All in all it was a very spontaneous meeting, but a really fun one! It was great to hear about Kate’s amazing travels and what it’s really like to live a nomadic lifestyle. She also wrote a Bavarian Christmas Market post on her blog about the markets she visited, including the Passau one!
One of the most famous Christmas market eats might just be the half metre Bratwurst, which is as you guessed, a 50cm long sausage in a bun lathered in mustard or tomato sauce. You may not want to get one of these when it’s really crowded though, because you’ll be prone to hitting someone with it! (Get your mind out of the gutter please).
Another famous treat of the Christmas markets are the unique Glühwein mugs that have different shapes and designs in every town and city. You pay an extra Pfand (bond) whenever you buy a Glühwein or Kinderpunsch (usually 2 Euros) and you get the money back if you return the mug to the stall, or you can keep the mug and forgo the coins.
I’ve collected the different coloured designs of the Passau mugs over the last two years and I have six in total so far!
I’m always sad to see the Christmas markets go once we hit the new year, but I know that they’ll be back again before we know it!
So, did you love the Passau Christmas market as much as I did?
What are the Christmas markets like in your country?
I went to Greece to reunite with my high school friends and what an epic reunion it was! Our first stop in the Greek Islands was Santorini, and we were blessed with blue skies and beautiful weather for the duration of our short stay.
My friends from high school in New Zealand were all doing their individual trips around Europe for different lengths of time and we all managed to plan ahead and meet up in Santorini on the same day. We stayed in an awesome AirBnb house (more like mansion!) in Fira, which was the main town located more or less in the centre of the island.
On the taxi drive from the tiny one-room airport to Fira town, I was surprised at how barren and deserted some parts of the island were. With sporadically placed houses and not much green vegetation in sight, it was a far cry from the endless online photos of sprawling white stone towns. But in reality this was to be expected, as Santorini itself is an old volcano and volcanic rock and soil is not the best foundation for plants to grow – it was a landscape that reminded me a lot of Rangitoto Island in New Zealand.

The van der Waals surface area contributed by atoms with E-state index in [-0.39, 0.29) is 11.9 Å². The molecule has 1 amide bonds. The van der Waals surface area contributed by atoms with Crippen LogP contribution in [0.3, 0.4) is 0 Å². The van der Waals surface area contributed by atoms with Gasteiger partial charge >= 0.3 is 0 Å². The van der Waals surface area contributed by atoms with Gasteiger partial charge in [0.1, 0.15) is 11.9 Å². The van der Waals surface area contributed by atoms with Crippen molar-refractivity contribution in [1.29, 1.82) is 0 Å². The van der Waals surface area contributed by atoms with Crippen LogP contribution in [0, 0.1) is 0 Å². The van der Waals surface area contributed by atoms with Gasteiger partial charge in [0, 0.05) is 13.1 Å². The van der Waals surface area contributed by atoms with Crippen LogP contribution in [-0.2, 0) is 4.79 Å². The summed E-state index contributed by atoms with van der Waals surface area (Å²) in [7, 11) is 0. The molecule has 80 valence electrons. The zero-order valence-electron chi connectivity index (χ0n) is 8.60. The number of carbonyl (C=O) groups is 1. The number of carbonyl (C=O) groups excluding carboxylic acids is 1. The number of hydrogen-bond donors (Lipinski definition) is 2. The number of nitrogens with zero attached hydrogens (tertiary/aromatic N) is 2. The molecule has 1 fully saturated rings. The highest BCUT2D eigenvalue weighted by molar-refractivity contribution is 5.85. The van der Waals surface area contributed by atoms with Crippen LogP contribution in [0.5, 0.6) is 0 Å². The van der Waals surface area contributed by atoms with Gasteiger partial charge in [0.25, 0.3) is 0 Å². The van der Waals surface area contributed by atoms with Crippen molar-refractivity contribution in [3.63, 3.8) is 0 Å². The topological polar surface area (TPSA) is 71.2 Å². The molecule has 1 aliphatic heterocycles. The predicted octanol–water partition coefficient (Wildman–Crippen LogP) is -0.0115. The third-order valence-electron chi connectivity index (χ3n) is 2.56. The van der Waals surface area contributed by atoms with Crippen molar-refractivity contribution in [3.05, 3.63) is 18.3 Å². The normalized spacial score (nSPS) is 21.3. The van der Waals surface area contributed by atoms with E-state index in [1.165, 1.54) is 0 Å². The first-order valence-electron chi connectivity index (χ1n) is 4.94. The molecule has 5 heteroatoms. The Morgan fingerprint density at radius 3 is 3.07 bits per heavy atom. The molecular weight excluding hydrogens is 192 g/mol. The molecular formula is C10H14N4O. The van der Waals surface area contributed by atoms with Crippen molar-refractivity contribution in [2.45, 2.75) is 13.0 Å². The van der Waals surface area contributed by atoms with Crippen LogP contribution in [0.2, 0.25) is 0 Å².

The price tag for the 15 minute drive from the airport to Fira was also a surprise at 28 Euros, since my friends told me that theirs was 20!
Although it was technically autumn in northern parts of Europe, we would have called the balmy island temperatures there positively summery. The locals told us it was too windy to hit the beaches, but we were determined to go sunbathing, so our taxi driver dropped us off at Koloumpos Beach.
It wasn’t the prettiest beach of the island with its stony sand, but we were perfectly happy to chill there for a few hours waiting until it was near sunset.
Another sight we weren’t expecting to see were the number of stray dogs and cats, with kittens even roaming around on the beach. They all looked quite healthy though, not skinny and mangy with matted fur like you might expect. I hoped that somebody was feeding them regularly.
After the beach we were stranded on the side of the road for a while, waiting for a bus that our taxi driver had insisted would come every half hour – but we soon found out that he was talking about peak season, not this time of the year where there were only one or two buses daily.
We subsequently tried to wave down cars or tour buses that passed by, but to no avail. We were losing hope until a friendly Frenchman pulled over and offered us a ride, exclaiming: “Don’t worry, I’m gay!”, as we all gratefully piled into his car.
The lovely Frenchman dropped us off at Oia, which is the picture perfect town you see in almost all Santorini photos on the internet. With white washed houses, winding alleys full of boutiques and the gorgeous view onto the Aegean sea, this was what we had come for.
This was also the town where all of the island tourists flocked to. The narrow streets were bustling with people shopping, taking photos and heading towards the tip of the island like we were.
Since we were there after peak season, we had gotten used to not seeing other tourists around as much, but being in Oia was like getting a taste of what it must be like in midsummer.
The Santorini towns were built on points high above the sea, like Oia which was built more than 100 metres above sea level. A lot of the houses were built into the sheer cliff face, with the magnificent view of the Aegean and caldera spreading out below them.
Around 6.30pm we headed towards the very tip of Oia along with every other tourist on the island to witness the famous sunset. Tourists were crowding along the streets, rooftops and rocks to secure a good view, with some even in boats on the water below.
At 6.45 the blazing golden sun dipped slowly below the horizon, and in a matter of minutes it was gone but the moments leading up to it were pure magic. I can’t remember the last time I watched a sunset, let alone a sunset as spectacular as that!